If you don't act like an adult... they can't be children


The drama of the actor Will Smith’s lapse in self-control which resulted in his slapping a host at a recent Oscar ceremony was only exacerbated by his crying emotionalism shortly after the event.


Whilst many may have sympathised with the idea that he was acting in anger out of some sense of defending his wife against Chris Rock’s joke, the resulting tearful self-justification only served to make many of us squirm with an unspoken sense that Will, so often previously identified as a decent sort, had now taken on the demeanour of a self-indulgent child.


Grown-ups don’t physically attack people because they feel upset, nor do they follow up their out-of-control behaviour with weeping self-justification.


What gave this whole episode such weight was the fact that putting the Hollywood image aside, Will had always been seen as the sort of person who would not resort to such childish behaviour.


But what has happened to adults lately? They’ve become indulgent kids.


And moreover, what does that change mean for the people who probably have some genuine right to act in immature ways? I mean real children and teenagers who now and then, due to physical and emotional immaturity, can definitely be excused some lapses in behaviour.


Yes. Surely children and teenagers can have some leverage when it comes to acting out. Any sensible adult would conclude in those circumstances that these young un’s have a right to not do the right thing at times.


It’s their hormones, their self-doubt, their irrational moments of defiance etc etc. It’s what we expect.


However, it’s not, in any sane world, what we should expect from adults.


Has anyone else noticed that increasingly, and especially in the world of celebrity - the adults are acting like children and the children have to summon up all their powers in stressful circumstances (whilst witnessing such behaviour) to try and become mini ‘adults’ themselves?


It’s become the norm in showbusiness and the media to see grown up people squealing and crying very often and publicly vocalising about their so-called ‘mental health issues’. Also, in a mixed bag of grievances - their fights with their partners, peers or public. And generally, just sobbing about how unfair life is.


Add to that the boring list of addictions adults go on about - sex, food, drugs or drink - you name it, some well-known adult is always whining about their journey, their crisis and their bleating need for more understanding and ‘support.’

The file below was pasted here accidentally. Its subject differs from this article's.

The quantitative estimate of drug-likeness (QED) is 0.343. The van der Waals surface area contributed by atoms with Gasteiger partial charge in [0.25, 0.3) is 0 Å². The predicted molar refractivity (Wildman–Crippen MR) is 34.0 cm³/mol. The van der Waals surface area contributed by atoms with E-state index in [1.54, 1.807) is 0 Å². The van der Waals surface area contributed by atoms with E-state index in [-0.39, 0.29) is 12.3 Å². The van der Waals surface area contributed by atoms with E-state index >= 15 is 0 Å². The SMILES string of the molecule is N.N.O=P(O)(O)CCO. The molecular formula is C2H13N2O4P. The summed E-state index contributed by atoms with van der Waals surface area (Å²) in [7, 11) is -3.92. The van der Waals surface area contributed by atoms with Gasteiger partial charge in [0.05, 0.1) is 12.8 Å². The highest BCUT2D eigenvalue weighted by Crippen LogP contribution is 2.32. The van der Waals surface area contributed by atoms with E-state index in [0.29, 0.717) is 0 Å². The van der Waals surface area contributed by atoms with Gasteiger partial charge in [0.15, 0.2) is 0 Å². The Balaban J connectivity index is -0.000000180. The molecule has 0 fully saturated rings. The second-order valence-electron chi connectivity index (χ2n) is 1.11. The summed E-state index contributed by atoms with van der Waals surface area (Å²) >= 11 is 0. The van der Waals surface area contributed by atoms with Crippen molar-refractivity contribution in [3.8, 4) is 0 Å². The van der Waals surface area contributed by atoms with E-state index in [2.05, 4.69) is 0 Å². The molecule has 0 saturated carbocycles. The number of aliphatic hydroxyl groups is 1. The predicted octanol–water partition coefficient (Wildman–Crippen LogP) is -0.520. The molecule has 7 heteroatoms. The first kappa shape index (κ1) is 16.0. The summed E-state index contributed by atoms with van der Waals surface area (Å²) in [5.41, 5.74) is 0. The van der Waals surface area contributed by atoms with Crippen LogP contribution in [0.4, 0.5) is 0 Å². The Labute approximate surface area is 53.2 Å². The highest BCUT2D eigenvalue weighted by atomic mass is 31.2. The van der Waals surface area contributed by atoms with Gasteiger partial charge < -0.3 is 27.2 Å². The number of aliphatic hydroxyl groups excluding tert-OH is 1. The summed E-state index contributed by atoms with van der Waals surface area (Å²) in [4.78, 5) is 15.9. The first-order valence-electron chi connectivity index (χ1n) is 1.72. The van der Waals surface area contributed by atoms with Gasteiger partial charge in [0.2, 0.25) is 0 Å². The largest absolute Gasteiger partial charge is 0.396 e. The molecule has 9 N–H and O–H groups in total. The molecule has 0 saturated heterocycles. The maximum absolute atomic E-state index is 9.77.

What about the children?


I know someone who works as a school mentor and they report that by and large, kids have enormous personal resources of untainted hope, resilience, civility and potential trust - and that incredible potential is enhanced if they are relating to any truly grown up adult whom they identify as stable, respectful, steady and possessed of decent boundaries.

Removed from the drama of adults who behave like kids, most real kids are entirely impressive human beings.


It may be time to stop paying attention to adults who act like feral kids - and give real kids the traditional safety, respect and boundaries under which they can flourish. Kids who feel safe in the knowledge that some adults they encounter are not going to act crazy - and by having self-control, are going to perform the miracle of taking most of the insecurity and angst out of the lives of the young.


It’s hard enough being young without the adults going mad.


One morning I turned on my television to see an interview taking place. The programme presenter was asking a mother with two pale faced anxious young children in their home, tired and worried just before going off to school, how they felt about Daddy who had gone through a hard time on a game show on television. I haven’t forgotten the pallor of worry on the face of those kids. Daddy had after all, been seen crying on television.


Daddy had experienced a meltdown on a game show and let’s absorb this fact - this was the subject of these exhausted kids’ lives as they sat, incoherent and upset as their mother attempted to answer fatuous questions from the breakfast news studio.


Why do this to children?


Why undermine their mental security, their happiness, their basic sense of whether they live in a sane or a mad world? And all in the name of celebrity culture?


It’s sick.


When adults go mad pursuing fame, it takes away the idea of the sunny uplands of what childhood should be. It robs the kids of their birthright.


To all the famous adult ‘kids’ out there who are acting like children remember this - your ego gives real kids a lifetime legacy of anxiety.


And the truth is quite simple.


If you don’t act like an adult - they can’t be children.


Tara

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